Is the king of Buganda dead, as a tweet shared widely on social media suggests?
The tweet reads: “Kabaka’s whereabouts remain unknown as the Kingdom summons all chiefs and royals living abroad for a private vigil by the royal family over the King’s death. The Mengo Establishment wanted a private vigil before they could pronounce his death in a few days to come. #CovidIsReal.”
Ignore fake tweet
On 1 July – a day before the screenshot was shared on Facebook – Wanyama, through his official Twitter account, said the screenshot was “fake” and tagged the Ugandan police and the communications regulator.
He wrote: “This supposed tweet assigned to me is fake. I haven’t tweeted this. I hope whoever originated this can be apprehended.”
He also asked people to “make an effort to check the author’s handle to authenticate before you share”.
But the handle and the profile photo in the digitally manipulated screenshot do match Wanyama’s Twitter account. The wording was likely added to a screenshot from his actual account.
Away from limelight, not dead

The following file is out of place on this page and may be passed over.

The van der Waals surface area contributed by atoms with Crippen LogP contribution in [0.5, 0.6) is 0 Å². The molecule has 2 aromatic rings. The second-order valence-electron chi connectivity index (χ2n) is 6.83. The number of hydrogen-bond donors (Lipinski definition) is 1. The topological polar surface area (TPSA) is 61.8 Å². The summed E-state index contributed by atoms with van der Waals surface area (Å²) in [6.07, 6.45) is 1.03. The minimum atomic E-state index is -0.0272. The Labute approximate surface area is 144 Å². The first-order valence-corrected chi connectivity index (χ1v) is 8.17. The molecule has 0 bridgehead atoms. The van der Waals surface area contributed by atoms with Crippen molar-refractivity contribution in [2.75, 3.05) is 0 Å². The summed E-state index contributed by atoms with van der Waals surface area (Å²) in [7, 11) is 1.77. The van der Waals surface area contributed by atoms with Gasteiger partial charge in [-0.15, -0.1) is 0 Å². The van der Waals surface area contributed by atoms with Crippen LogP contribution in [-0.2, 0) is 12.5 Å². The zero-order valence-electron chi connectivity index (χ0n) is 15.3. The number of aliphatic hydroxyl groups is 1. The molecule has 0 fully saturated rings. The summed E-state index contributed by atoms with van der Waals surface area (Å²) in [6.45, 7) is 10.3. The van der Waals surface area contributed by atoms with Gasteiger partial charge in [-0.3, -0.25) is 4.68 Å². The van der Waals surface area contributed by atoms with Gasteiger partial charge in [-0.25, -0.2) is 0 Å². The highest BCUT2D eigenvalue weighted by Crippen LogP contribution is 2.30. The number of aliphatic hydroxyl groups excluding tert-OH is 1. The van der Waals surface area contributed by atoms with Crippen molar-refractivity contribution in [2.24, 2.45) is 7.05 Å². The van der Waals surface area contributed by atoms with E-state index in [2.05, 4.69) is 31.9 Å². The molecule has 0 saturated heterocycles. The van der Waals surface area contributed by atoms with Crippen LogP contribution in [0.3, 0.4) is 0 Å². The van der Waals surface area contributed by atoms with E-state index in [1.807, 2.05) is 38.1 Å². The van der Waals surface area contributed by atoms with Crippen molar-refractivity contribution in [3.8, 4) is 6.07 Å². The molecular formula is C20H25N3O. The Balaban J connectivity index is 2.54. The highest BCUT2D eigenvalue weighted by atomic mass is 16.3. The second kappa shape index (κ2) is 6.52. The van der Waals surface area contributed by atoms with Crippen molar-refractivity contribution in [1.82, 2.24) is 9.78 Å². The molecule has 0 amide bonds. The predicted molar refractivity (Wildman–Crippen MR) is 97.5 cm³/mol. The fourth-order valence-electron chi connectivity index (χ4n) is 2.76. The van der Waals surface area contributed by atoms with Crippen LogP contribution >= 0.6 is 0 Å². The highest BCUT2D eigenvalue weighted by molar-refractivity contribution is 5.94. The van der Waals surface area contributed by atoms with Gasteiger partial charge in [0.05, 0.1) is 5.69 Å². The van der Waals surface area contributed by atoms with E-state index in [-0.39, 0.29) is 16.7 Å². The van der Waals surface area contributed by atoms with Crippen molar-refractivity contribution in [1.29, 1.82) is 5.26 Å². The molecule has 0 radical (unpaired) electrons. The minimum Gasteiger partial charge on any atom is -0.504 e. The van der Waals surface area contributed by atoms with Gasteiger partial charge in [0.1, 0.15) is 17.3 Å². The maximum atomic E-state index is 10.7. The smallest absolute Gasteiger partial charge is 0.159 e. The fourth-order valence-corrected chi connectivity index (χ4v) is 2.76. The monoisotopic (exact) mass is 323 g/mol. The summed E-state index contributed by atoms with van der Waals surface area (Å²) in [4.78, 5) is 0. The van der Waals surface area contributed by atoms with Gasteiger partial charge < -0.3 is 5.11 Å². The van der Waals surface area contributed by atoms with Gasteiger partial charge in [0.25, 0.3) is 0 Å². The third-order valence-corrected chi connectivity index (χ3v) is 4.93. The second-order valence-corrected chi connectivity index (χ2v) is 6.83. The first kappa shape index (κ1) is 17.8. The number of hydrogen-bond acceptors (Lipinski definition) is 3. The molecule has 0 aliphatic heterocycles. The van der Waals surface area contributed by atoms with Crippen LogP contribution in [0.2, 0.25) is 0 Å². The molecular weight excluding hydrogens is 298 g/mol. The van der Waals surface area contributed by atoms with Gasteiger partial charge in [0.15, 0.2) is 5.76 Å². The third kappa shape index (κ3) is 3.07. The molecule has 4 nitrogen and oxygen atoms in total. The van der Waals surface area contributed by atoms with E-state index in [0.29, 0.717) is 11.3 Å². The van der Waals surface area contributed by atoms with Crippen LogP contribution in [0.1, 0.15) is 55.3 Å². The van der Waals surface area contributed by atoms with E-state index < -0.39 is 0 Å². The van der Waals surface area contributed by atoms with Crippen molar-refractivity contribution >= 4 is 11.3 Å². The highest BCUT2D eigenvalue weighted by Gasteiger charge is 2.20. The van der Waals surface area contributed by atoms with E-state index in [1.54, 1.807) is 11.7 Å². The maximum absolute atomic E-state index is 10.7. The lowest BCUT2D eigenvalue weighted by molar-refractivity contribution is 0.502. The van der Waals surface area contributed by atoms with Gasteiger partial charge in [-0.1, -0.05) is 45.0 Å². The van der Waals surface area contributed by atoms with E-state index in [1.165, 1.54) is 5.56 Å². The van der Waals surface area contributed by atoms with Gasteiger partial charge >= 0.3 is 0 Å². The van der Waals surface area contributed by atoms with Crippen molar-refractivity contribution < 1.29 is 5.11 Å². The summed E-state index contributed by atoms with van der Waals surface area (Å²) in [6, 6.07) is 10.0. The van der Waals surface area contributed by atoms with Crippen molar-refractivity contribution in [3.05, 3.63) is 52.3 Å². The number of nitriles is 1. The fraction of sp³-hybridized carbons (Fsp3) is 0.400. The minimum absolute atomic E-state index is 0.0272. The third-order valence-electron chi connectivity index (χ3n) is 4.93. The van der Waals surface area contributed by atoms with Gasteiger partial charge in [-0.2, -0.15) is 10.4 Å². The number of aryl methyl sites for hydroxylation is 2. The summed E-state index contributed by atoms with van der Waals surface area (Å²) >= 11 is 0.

The kingdom’s prime minister, or katikkiro, Charles Peter Mayiga, said shortly afterwards that the king was suffering from an allergic reaction “that causes him breathing difficulties, especially when he wears a mask or face shield”.
Since then, there has been widespread speculation about Mutebi II’s health and he has stayed out of the limelight.
But the kabaka was photographed on 3 August 2021 with Museveni at the presidential residence at Nakasero in Kampala.
Museveni tweeted about the meeting: “Held a meeting with His Majesty the Kabaka of Buganda Ronald Muwenda Mutebi II at Nakasero State Lodge. His Majesty was in the company of Owek. Charles Peter Mayiga and Prince David Wasajja. We discussed matters of mutual interest.”
Ugandan media executive Don Wanyama did not tweet about Mutebi II’s death, and the Bugandan king is alive.
For publishers: what to do if your post is rated false
A fact-checker has rated your Facebook or Instagram post as “false”, “altered”, “partly false” or “missing context”. This could have serious consequences. What do you do?
Click on our guide for the steps you should follow.Publishers guide
Africa Check teams up with Facebook
Africa Check is a partner in Meta's third-party fact-checking programme to help stop the spread of false information on social media.
The content we rate as “false” will be downgraded on Facebook and Instagram. This means fewer people will see it.
You can also help identify false information on Facebook. This guide explains how.